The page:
Tuesday, March 18, 2014
‘Drive’ is the best film Michael Mann never made. If Nicolas Winding Refn wasn’t watching ‘Thief’ on a loop at every stage of pre- and post-production – not to mention mainlining Tangerine Dream during the shoot – then I don’t know jack shit about cinema and I’ll draw down the shutters on this blog. ‘Drive’ is ‘Thief’ reimagined, from its clinically professional anti-hero betrayed by a yearning towards a domestic idyll, to its depiction of a precisely striated criminal hierarchy and the spiral of violence that represents the fallout of its protagonist’s careening journey from the periphery of said hierarchy to its viciously amoral centre.
But it’s more than mere copyism. ‘Drive’ is about as pure a cinematic love letter to a particular genre and a particular style of filmmaking as I’ve ever seen. Even the post-‘Jackie Brown’ movie movies of Tarantino are shot through with a knowing sense of post-modern irony even as they lovingly trawl the all-but-forgotten quarters of 70s exploitation cinema. ‘Drive’ never once tips a wink to its audience or takes a wily bow from the gallery. It lives its influences with the utmost passion and respect and sincerity.
It’s also the film I’ve been wanting Mann to make for a couple of decades now; or rather the style of filmmaking I’ve been wanting him to get back to. From the scrawled day-glo lettering of its opening credits, to its neon-drenched back-street cityscape, ‘Drive’ embodies the cool-as-fuck, unpretentious purity of Mann’s work before his gorgeous melding of perfectly lit visuals with the grittiness of film noir was bleached out by his wholesale embrace of digital cinematography. Certainly ‘Drive’ is a better nocturne – a far more aesthetically appealing black valentine to a violent city – than Mann’s own ‘Collateral’.*
In ‘Drive’, Ryan Gosling plays a character known only as The Driver or “Kid”, the latter appellation bestowed upon him by Shannon (Bryan Cranston) for whom he works, by day, as a movie stunt driver and a mechanic in Shannon’s autoshop. Shannon has dreams of managing The Driver on the professional racing circuit, and to this end solicits backing from mobsters Bernie (Albert Brooks) and Nino (Ron Perlman). By night, The Driver is a getaway driver for hire to LA’s underclass, his terms and conditions ruthlessly simple: “You give me a time and a place, I give you a five minute window. Anything happens in that five minutes and I'm yours. No matter what. Anything happens a minute either side of that and you're on your own.”
Thus the stripped-down, automotive existence which defines The Driver. Adapted from the novel by James Sallis, Refn and scriptwriter Hossein Amini eradicated The Driver’s backstory, miring him in a moment-by-moment present. He emerges, variously, as enigmatic, romantic, brutal, heroic and just about anything else you care to project onto the existential canvas of Gosling’s minimalist performance.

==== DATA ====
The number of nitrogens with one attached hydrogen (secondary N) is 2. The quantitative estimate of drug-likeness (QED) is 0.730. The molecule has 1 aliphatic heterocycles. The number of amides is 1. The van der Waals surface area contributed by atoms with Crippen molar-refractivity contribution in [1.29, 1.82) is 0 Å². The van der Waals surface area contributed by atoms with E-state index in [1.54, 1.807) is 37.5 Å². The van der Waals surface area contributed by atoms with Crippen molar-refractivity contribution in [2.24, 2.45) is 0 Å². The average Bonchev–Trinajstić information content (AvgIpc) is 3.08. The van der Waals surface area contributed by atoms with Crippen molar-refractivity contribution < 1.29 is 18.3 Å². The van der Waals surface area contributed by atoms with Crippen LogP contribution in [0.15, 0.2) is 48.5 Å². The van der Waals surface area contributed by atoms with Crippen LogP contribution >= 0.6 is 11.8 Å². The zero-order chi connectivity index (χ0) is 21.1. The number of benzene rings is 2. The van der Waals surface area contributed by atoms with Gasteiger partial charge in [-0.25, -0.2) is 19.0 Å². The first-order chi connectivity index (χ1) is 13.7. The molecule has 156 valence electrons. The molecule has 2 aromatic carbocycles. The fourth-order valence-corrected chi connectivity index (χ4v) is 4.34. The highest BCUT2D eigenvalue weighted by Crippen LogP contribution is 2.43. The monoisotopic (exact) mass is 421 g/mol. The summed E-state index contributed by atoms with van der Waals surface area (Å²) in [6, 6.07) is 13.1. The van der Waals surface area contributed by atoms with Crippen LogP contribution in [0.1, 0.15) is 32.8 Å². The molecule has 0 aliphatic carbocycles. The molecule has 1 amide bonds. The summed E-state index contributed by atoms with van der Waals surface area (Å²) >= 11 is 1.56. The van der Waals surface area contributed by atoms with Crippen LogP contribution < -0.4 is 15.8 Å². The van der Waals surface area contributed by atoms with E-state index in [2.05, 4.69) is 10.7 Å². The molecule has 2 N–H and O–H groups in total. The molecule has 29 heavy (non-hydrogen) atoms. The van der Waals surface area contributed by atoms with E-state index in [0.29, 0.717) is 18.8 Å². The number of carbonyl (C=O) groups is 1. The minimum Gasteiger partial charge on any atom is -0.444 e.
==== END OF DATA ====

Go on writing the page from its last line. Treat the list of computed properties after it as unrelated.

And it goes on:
What happens to complicate The Driver’s life, and to uncover the various facets of his persona, is a platonic romance with his elfin neighbour Irene (Carey Mulligan). Her latino husband Standard Gabriel (Oscar Isaac) is serving out the last weeks of a jail sentence. The Driver is drawn, protectively, towards Irene and her young son Benicio (Kaden Leos), but seems to harbor no antagonism towards Standard. When Standard is released from prison, he is initially wary of The Driver. When Standard is assaulted by goons in the pay of Cook (James Bibieri), a gangster to whom he owes $40,000, The Driver finds himself acting for Standard in his professional capacity when Cook coerces Standard into a pawn shop robbery to pay off the debt.
The job goes wrong from the beginning and The Driver, by now Irene’s protector in very real terms, is forced into an odyssey through LA’s underworld to track down his and Standard’s betrayer. No prizes for guessing how close to home the trail leads him.
‘Drive’ occupies a crime movie aesthetic of which ‘Thief’ is but its most obvious touchstone. The Driver’s name (or rather the job description by which he’s known) conjures the Walter Hill classic of the same title. His transition from focused professional to someone whose façade of calm masks a feverish working out of all possible angles establishes him as a continentally-separated next-of-kin to Alain Delon in Melville’s ‘Le Samourai’. The crunching but somehow morally-centered violence – notably scenes involving the non-woodwork-based application of a hammer and a repeatedly stomped-on head – could have issued from, say, Chan-wook Park’s psyche. The car chases, slow-burn tension and effortless moody cool evoke the glory days of American cinema (i.e. the 70s) when every other film seemed to be a masterpiece.
Do I consider ‘Drive’ a masterpiece? By a short margin, yes. I think it’s the fullest expression thus far of Refn’s ability to meld form, style and content. Granted, it doesn’t so much wear its influences on its sleeve as stitch them into a onesie and fully engulf itself, but this works to its betterment where a lesser director would just emerge as a cheap plagiarist. Refn coalesces a cinephile’s lifetime love of genre tropes, moody anti-heroes and iconography that functions on an almost pornographic level, and creates something, underpinned as it is by the most demure romantic subplot that an 18-rated movie has ever crafted, that is flavoured with the immediacy of his own authorial signature.
*In the interests of accuracy, ‘Drive’ was shot on an Arri Alexa digital camera. Amazingly, given the vast budgetary difference between the two, ‘Drive’ avoids the “flat” cinematography of ‘Collateral’ and boasts such a rich palette and depth of focus that I honestly believed it had been shot on film.